Ahhh, memories. Memories have that uncanny ability to paint a past experience with the brush strokes of our choosing. If we subconsciously choose to remember something fondly it will appear in our mind’s eye as a warm and golden dream. Along that same line, if we choose to remember something negatively it will plague our recollection as a vicious nightmare. In reality, sometimes our memories do us a disservice by making Titans out of toy soldiers, or graves out of grass divots. In the case of the 1985 creature feature, Ghoulies, my memories and I need to sit down and have a serious talk.

Ghoulies is the tale of Jonathan Graves (Peter Liapis) and his girlfriend, Rebecca (Lisa Pelikan). Knowing nothing about his parents, Jonathan inherits a sizable mansion and estate upon the passing of his dear old dad, Malcolm Graves (Michael Des Barres). Though the dilapidated mansion leaves much to be desired, Jonathan convinces Rebecca that it will be the perfect place to form a family once the necessary improvements have been made. That, and the fact that the mansion just may reveal a little bit of information about his mysteriously absent parents. It isn’t long before Jonathan begins to be affected by malevolent forces that inhabit his new abode.

Ghoulies was created by Empire Pictures, a precursor company to Full Moon Pictures, the B-movie factory helmed by Charles Band (Puppet Master, Demonic Toys, Subspecies, etc). It is said that Ghoulies was originally called Beasties, and was supposed to be directed by Band himself with the creature effects to be done by the legendary Stan Winston (Aliens, Predator, etc.). Instead, Ghoulies was directed by Luca Bercovici (The Granny, Rockula), and the creature effects were handled by John Carl Buechler (Director of The Dungeon Master). This is a prime example of second guessing yourself coming back to bite you in the ass. My brain aches with wondering what Ghoulies could have, and would have been. Now back to what Ghoulies actually is. This flick was one of those memories that was built up in my head as a classic. For some reason I remember loving this movie. Maybe because I was 9 years old when I saw it. I really can’t say. What I can say is that upon revisiting it 25 years later, I wanted to take my memories, and if they had asses, I would kick every last one of them.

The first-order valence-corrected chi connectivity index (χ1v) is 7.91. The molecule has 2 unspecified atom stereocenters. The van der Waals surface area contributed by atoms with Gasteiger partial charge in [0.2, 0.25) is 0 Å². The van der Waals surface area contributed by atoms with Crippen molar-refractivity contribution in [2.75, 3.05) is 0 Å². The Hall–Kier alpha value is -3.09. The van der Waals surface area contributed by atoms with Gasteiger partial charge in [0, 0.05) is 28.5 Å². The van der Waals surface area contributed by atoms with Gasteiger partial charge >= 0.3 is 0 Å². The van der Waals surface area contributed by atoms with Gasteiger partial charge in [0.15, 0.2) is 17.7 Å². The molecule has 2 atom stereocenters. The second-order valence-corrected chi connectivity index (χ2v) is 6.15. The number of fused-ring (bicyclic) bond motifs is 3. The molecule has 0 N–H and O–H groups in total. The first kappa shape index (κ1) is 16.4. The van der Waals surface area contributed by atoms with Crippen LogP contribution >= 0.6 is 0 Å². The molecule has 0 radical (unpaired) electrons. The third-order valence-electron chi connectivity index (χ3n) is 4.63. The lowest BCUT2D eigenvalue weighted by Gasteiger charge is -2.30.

For starters, the role of the ghoulies in a movie titled Ghoulies, was extremely brief and downplayed to mere gag scenes and background filler. The story played out like a Grimm Fairytale with males replacing the roles of princess and evil stepmother. Add in the appearance of two little people dressed as a cross between Flash Gordon and a Renaissance Faire, wooden acting, and equally lifeless dialogue. The only two redeeming factors that I can see with Ghoulies are the fact that the actual ghoulies are pretty cool little puppet designs, and Marishka Hargitay (Law and Order) makes her film debut. As a whole, Ghoulies was a pretty big disappointment, but if I had to play the optimist, I’d say that I’ve wasted 81 minutes in much worse ways. But now that I’ve crossed that bridge of 25 year old recollections, I wish that I would have left this flick as a memory.

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